The Silent Cry follows two brothers who return to their ancestral home, a village in densely forested Western Japan. After decades of separation, the reunited men are each preoccupied by their own personal crises. One brother grapples with the recent suicide of his dearest friend, the birth of his disabled son, and his wife's increasing alcoholism. The other brother sets out to incite an uprising among the local youth against the disintegration of the community's culture and economy due to the imposing franchise of a Korean businessman nicknamed the "Emperor of the Supermarkets". Both brothers live in the shadow of the mysteries surrounding the untimely deaths of their older brother and younger sister, as well as their great-grandfather's political heroism. When long-kept family secrets are revealed, the brothers' strained bond is pushed to its breaking-point and their lives are irrevocably changed. Considered Oe's most essential work by the Nobel Prize committee, The Silent Cry is as powerfully relevant today as it was when first published in 1967.
|Product dimensions:||5.40(w) x 16.10(h) x 1.10(d)|
About the Author
Kenzaburo Oe was awarded the Nobel Prize in Literature for creating "an imagined world, where life and myth condense to form a disconcerting picture of the human predicament today." He is the author of numerous books, including The Changeling; Rouse Up, O Young Men of the New Age; Hiroshima Notes; A Personal Matter; and Teach Us to Outgrow Our Madness, among others.
Read an Excerpt
"Why don't you try some water instead?" I urged her. "There's a spring here that the valley folk say gives the best water in the whole forest. That's if it hasn't dried up."
It hadn't dried up. At the foot of the slope on the forest side of the road, an unexpected outflow of water formed a pool about as big as the circle of a man's arms. The water--too copious, almost, to have sprung from such small beginnings--made a channel that ran down to the valley. Beside the pool stood a number of outdoor hearths, some new, some old, the clay and stones charred black and hideous inside. In my childhood, my friends and I had built just such a hearth by the spring, and cooked rice and made soup there. In a twice-yearly ritual, each of us chose the group he would camp out with, thereby determining the division of forces among the children of the valley. The outing lasted only two days each spring and autumn, but the influence of the groups thus formed by the children remained valid throughout the year. Nothing was so humiliating as to be expelled from the group one had joined.
As I bent down over the spring to drink from it directly, I had a sudden sense of certainty: certainty that everything--the small round pebbles, grayish blue and vermilion and white, lying at the bottom of water whose brightness seemed still to harbor the midday light; the fine sand that swirled upward, clouding it ever so slightly; and the faint shiver that ran over the surface of the water--was just as I'd seen it twenty years before; a certainty, born of longing yet to myself, at least, utterly convincing, that the water now welling up so ceaselessly was exactly the same water that had welled up and flowed away in those days. And the same certainty developed directly into a feeling that the "I" bending down there now was not the child who had once bent his bare knees there, that there was no continuity, no consistency between the two "I's," that the "I" now bending down there was a remote stranger. The present "I" had lost all true identity. Nothing, either within me or without, offered any hope of recovery.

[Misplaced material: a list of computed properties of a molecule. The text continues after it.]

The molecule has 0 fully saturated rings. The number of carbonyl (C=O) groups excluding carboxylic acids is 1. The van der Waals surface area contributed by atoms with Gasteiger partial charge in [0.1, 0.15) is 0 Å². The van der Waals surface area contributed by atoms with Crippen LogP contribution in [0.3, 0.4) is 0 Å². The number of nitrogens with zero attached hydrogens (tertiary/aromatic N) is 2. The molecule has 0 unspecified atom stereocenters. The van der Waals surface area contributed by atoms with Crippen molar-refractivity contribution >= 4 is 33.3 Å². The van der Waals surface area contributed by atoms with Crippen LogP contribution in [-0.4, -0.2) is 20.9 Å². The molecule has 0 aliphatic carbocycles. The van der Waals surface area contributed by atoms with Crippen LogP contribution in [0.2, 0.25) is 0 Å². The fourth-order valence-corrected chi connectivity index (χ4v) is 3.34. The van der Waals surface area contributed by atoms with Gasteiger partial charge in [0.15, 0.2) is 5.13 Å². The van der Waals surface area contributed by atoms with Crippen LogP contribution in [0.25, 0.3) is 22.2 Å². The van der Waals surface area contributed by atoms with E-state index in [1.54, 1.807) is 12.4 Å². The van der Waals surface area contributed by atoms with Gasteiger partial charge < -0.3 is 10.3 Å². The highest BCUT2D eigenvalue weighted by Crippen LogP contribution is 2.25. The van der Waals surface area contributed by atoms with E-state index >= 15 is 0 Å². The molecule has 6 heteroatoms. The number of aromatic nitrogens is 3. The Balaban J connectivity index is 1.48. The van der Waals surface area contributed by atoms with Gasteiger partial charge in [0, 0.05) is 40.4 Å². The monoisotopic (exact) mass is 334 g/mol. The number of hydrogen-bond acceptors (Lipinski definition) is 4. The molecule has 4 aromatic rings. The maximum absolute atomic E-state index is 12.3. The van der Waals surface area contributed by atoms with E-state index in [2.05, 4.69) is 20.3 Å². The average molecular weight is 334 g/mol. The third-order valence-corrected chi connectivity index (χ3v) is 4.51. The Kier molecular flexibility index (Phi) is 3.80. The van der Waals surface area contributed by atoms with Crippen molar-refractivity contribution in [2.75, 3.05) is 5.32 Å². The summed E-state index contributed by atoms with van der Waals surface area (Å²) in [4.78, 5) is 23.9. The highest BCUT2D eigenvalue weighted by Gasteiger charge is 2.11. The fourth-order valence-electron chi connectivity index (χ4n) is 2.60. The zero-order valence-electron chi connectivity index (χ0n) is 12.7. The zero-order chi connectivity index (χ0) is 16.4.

I could hear the transparent ripples on the pool tinkling, accusing me of being no better than a rat. I shut my eyes and sucked up the cold water. My gums shrank, leaving a taste of blood on my tongue. As I stood up, my wife bent down in obedient imitation, as though I was an authority on how to drink from the spring. In fact, I was as complete a stranger to the spring by now as she, who had just come through the forest for the first time. I shuddered. The bitter cold penetrated my consciousness again. Shivering, my wife stood up too and tried to smile to show that the water had tasted good; but her teeth as her purple lips shrank back merely seemed to be bared in anger. Shoulder to shoulder, silent and shuddering with cold, we returned to the jeep. Takashi averted his eyes as though he'd seen something too pitiful to look on.
What People are Saying About This
Oe, in the range of hope and despair he covers, seems to me to have in him a touch of Dostoevsky.